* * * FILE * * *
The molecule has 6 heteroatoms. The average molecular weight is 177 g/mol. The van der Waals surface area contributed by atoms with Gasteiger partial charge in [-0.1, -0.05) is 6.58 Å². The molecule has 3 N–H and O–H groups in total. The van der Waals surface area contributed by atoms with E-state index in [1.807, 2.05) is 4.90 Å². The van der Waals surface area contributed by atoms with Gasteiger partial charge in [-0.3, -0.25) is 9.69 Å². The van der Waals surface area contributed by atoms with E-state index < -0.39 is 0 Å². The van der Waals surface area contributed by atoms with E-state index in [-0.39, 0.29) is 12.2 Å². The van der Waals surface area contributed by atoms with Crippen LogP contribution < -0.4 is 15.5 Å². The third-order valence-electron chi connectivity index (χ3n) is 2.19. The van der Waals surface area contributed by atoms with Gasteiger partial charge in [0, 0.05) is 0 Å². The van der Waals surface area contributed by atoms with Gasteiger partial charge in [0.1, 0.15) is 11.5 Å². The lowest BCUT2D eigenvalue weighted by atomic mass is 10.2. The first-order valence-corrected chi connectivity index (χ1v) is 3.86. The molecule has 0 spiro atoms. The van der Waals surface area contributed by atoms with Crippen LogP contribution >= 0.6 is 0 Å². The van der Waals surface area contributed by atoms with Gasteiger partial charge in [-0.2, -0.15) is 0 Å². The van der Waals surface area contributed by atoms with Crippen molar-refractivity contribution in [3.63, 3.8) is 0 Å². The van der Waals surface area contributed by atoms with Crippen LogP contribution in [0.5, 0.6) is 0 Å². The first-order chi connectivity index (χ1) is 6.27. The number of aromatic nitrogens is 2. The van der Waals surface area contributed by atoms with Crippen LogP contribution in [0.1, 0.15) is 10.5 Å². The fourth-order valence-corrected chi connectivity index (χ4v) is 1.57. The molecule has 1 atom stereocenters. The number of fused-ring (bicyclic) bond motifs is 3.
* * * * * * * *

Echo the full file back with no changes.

The molecule has 6 heteroatoms. The average molecular weight is 177 g/mol. The van der Waals surface area contributed by atoms with Gasteiger partial charge in [-0.1, -0.05) is 6.58 Å². The molecule has 3 N–H and O–H groups in total. The van der Waals surface area contributed by atoms with E-state index in [1.807, 2.05) is 4.90 Å². The van der Waals surface area contributed by atoms with Gasteiger partial charge in [-0.3, -0.25) is 9.69 Å². The van der Waals surface area contributed by atoms with E-state index < -0.39 is 0 Å². The van der Waals surface area contributed by atoms with E-state index in [-0.39, 0.29) is 12.2 Å². The van der Waals surface area contributed by atoms with Crippen LogP contribution < -0.4 is 15.5 Å². The third-order valence-electron chi connectivity index (χ3n) is 2.19. The van der Waals surface area contributed by atoms with Gasteiger partial charge in [0, 0.05) is 0 Å². The van der Waals surface area contributed by atoms with Gasteiger partial charge in [0.1, 0.15) is 11.5 Å². The lowest BCUT2D eigenvalue weighted by atomic mass is 10.2. The first-order valence-corrected chi connectivity index (χ1v) is 3.86. The molecule has 0 spiro atoms. The van der Waals surface area contributed by atoms with Crippen LogP contribution >= 0.6 is 0 Å². The van der Waals surface area contributed by atoms with Gasteiger partial charge in [-0.2, -0.15) is 0 Å². The van der Waals surface area contributed by atoms with Crippen molar-refractivity contribution in [3.63, 3.8) is 0 Å². The van der Waals surface area contributed by atoms with Crippen LogP contribution in [0.5, 0.6) is 0 Å². The first-order chi connectivity index (χ1) is 6.27. The number of aromatic nitrogens is 2. The van der Waals surface area contributed by atoms with Crippen LogP contribution in [0.1, 0.15) is 10.5 Å². The fourth-order valence-corrected chi connectivity index (χ4v) is 1.57. The molecule has 1 atom stereocenters. The number of fused-ring (bicyclic) bond motifs is 3.